With the improvements on the (also customisable) fight engine, you can expect to see fighters trying and use their skills to their actual benefit, instead of just randomly seeing someone trying to land a kick on a wrestler, only to get the leg grabbed by said wrestler, resulting in a very likely takedown. Small but very important details as a more complete match engine that allows for better simulation of fights, will take you deeply into full immersion, making you truly feel like the head honcho of an actual MMA promotion. And if you add to this the actual specific attributes that the characters have, along with so many other elements that makes any play through, even one with the same company, completely different from the last one, you will get your money’s value for this game, as the replay factor being unending, especially when there is no specific end game to the simulation. Meaning you will not have a game over scenario, even if you get fired, (as you can always try and look for a job somewhere else) and you don’t have any objective to fulfil that leads to the game being won. What you want to do with your company and with your current save, the direction you are willing to take, is entirely up to you. And you can go on, and on, and on for years on a save, or simply start a new one, or even both at the same time, as you can easily store multiple save games at once and return to them whenever you see fit.
As I said in the beginning of this review, Adam Ryland went for both going big and going home at the same time. The result is a powerful and realistic MMA simulator that is, very likely, the closest that most of us will ever be of the actual world of Mixed Martial Arts. The levels of customisation and calculated randomness make sure to grant us a new experience in every new save, taking up the replay factor to hard to surmount heights. The text fight reports, supported by the several improvements on the fight engine, will allow for very realistic scenarios like a fighter having to abdicate from his main skill set. Take for example, a Brazilian Jiu-Jitsu expert, having to end up turning to his secondary skills if his opponent is a world class submission or ground specialist.
While the game has no licenses, it does have an always evolving community at the GreyDog Software forums, (http://www.greydogsoftware.com/forum/index.php) a community that even goes beyond those boards and ventures into other platforms like Reddit, Discord or fan made websites. This means it won’t be hard to find fan made mods where you can play as current day UFC, Rizin, Bellator, or many other existing promotions, or even turn back the clock and relive epic moments through historical fan made scenarios. You will even find a couple of fictional worlds made by some really expert players of the WMMA series. With the multiple customisation options, it won’t be hard to set the game as you want it, to try and get what YOU feel is the better experience for yourself.
While essentially a text-based simulator, (as such, do not expect any kind of 3D graphics in it, or anything remotely close) WMMA5 has a very distinctive and enjoyable presentation. The bigger and more crowded menus allow for less clicks and more options at your reach, with a pretty good visual presentation that is easily the best one ever displayed by the developer. The pictures are a big part of the game, especially for the fighters, and this includes full body renders that you can see when looking into a fighter’s profile, or when he/she is about to clash against an opponent.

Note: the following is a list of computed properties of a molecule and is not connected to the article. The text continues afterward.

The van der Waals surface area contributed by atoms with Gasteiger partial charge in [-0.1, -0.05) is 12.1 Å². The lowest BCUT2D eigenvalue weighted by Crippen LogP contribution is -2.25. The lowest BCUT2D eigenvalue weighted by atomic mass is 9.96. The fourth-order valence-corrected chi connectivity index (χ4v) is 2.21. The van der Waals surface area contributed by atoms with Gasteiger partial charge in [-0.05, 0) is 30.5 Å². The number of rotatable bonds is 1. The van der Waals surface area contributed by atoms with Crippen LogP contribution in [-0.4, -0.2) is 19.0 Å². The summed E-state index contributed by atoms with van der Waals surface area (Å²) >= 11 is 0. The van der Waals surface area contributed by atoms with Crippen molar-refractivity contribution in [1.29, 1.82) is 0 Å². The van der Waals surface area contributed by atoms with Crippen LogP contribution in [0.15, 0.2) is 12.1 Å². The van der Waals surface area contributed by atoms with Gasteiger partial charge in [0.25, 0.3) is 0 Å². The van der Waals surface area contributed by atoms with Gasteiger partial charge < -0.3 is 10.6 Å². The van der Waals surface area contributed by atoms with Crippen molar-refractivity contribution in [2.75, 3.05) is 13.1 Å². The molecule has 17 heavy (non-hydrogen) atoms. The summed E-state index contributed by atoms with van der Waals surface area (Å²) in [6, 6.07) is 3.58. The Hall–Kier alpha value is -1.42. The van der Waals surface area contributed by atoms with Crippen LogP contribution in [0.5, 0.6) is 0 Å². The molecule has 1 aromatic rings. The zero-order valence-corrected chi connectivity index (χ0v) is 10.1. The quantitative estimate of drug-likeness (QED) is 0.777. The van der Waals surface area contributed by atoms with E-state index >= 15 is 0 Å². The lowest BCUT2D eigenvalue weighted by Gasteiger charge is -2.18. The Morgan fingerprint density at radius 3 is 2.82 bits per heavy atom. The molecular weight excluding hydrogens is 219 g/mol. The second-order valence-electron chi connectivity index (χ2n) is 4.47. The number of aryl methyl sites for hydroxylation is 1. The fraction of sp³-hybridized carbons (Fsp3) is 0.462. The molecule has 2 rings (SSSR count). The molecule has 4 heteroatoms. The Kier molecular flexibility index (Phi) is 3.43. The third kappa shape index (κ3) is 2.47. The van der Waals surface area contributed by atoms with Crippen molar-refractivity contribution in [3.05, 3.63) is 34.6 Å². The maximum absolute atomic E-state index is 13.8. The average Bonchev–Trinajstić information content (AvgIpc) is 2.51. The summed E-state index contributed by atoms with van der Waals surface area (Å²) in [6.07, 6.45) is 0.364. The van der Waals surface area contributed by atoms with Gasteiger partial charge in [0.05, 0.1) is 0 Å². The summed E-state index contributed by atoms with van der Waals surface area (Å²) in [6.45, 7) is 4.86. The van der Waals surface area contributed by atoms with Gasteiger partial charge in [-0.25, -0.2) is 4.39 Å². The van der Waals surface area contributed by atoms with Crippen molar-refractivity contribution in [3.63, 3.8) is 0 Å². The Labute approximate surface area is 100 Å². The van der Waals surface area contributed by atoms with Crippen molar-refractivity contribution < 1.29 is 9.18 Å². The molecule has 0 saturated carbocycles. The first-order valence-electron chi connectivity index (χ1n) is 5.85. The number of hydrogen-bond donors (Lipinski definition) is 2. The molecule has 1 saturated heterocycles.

Not only are the graphics good and customisable, like the rest of the game, including to the point of also being able to customize your own side-bar and other menu aspects, but the gameplay and the actual simulation are fun, immersive and, although with its own learning curve, especially if you are a novice to MMA, and not hard to adapt to. With a very passionate fan base, WMMA5 has the potential to thrive in terms of online playing. The fact that GDS (GreyDog Software) itself, already has its own passionate community is even complemented by other fan made communities in several platforms. If this game was on steam, it would most likely get a much bigger and well deserved exposition.
Yes, Adam Ryland tried to go big and go home. He managed both, and as we slowly come to terms with the fact that this might very well have been the swan song for an incredible series, we can at least rejoice with the fact that it ended at the highest level. Undoubtfully the best game ever developed by Adam Ryland so far. Which, if you are familiar with his track record, means there is an excessively large chance of his next game being much better.
Speaking of which, his next game will be released at the end of this month and it will be the long awaited return to the highly successful series, Total Extreme Wrestling, in its 2020 version, the wrestling simulator that, if we are to believe in the developer’s journal, will have the potential to easily become the best game ever made by Adam Ryland. If it does succeed or not…well, we will see when it gets released at the end of this month. I will be sure to meet all of you here again to see if that was indeed the case.